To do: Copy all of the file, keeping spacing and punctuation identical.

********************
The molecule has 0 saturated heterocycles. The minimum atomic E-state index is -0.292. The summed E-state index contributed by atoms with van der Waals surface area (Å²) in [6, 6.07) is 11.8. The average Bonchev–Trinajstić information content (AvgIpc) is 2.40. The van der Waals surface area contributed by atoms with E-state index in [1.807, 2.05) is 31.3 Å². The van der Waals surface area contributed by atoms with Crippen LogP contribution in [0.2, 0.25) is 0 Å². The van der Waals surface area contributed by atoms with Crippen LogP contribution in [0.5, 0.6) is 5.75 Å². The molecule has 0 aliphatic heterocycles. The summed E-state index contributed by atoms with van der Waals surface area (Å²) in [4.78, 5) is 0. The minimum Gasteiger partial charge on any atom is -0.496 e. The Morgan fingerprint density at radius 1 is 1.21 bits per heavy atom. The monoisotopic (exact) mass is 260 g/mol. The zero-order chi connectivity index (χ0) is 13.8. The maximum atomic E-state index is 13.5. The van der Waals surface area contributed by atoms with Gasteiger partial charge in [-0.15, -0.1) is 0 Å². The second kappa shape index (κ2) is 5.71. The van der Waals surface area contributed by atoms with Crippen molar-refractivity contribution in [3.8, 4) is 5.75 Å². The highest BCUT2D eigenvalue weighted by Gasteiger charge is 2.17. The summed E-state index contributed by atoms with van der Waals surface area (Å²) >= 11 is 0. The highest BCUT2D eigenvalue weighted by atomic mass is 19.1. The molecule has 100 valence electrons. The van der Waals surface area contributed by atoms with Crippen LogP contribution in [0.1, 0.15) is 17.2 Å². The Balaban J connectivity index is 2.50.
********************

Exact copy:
The molecule has 0 saturated heterocycles. The minimum atomic E-state index is -0.292. The summed E-state index contributed by atoms with van der Waals surface area (Å²) in [6, 6.07) is 11.8. The average Bonchev–Trinajstić information content (AvgIpc) is 2.40. The van der Waals surface area contributed by atoms with E-state index in [1.807, 2.05) is 31.3 Å². The van der Waals surface area contributed by atoms with Crippen LogP contribution in [0.2, 0.25) is 0 Å². The van der Waals surface area contributed by atoms with Crippen LogP contribution in [0.5, 0.6) is 5.75 Å². The molecule has 0 aliphatic heterocycles. The summed E-state index contributed by atoms with van der Waals surface area (Å²) in [4.78, 5) is 0. The minimum Gasteiger partial charge on any atom is -0.496 e. The Morgan fingerprint density at radius 1 is 1.21 bits per heavy atom. The monoisotopic (exact) mass is 260 g/mol. The zero-order chi connectivity index (χ0) is 13.8. The maximum atomic E-state index is 13.5. The van der Waals surface area contributed by atoms with Gasteiger partial charge in [-0.15, -0.1) is 0 Å². The second kappa shape index (κ2) is 5.71. The van der Waals surface area contributed by atoms with Crippen molar-refractivity contribution in [3.8, 4) is 5.75 Å². The highest BCUT2D eigenvalue weighted by Gasteiger charge is 2.17. The summed E-state index contributed by atoms with van der Waals surface area (Å²) >= 11 is 0. The highest BCUT2D eigenvalue weighted by atomic mass is 19.1. The molecule has 100 valence electrons. The van der Waals surface area contributed by atoms with Crippen LogP contribution in [0.1, 0.15) is 17.2 Å². The Balaban J connectivity index is 2.50.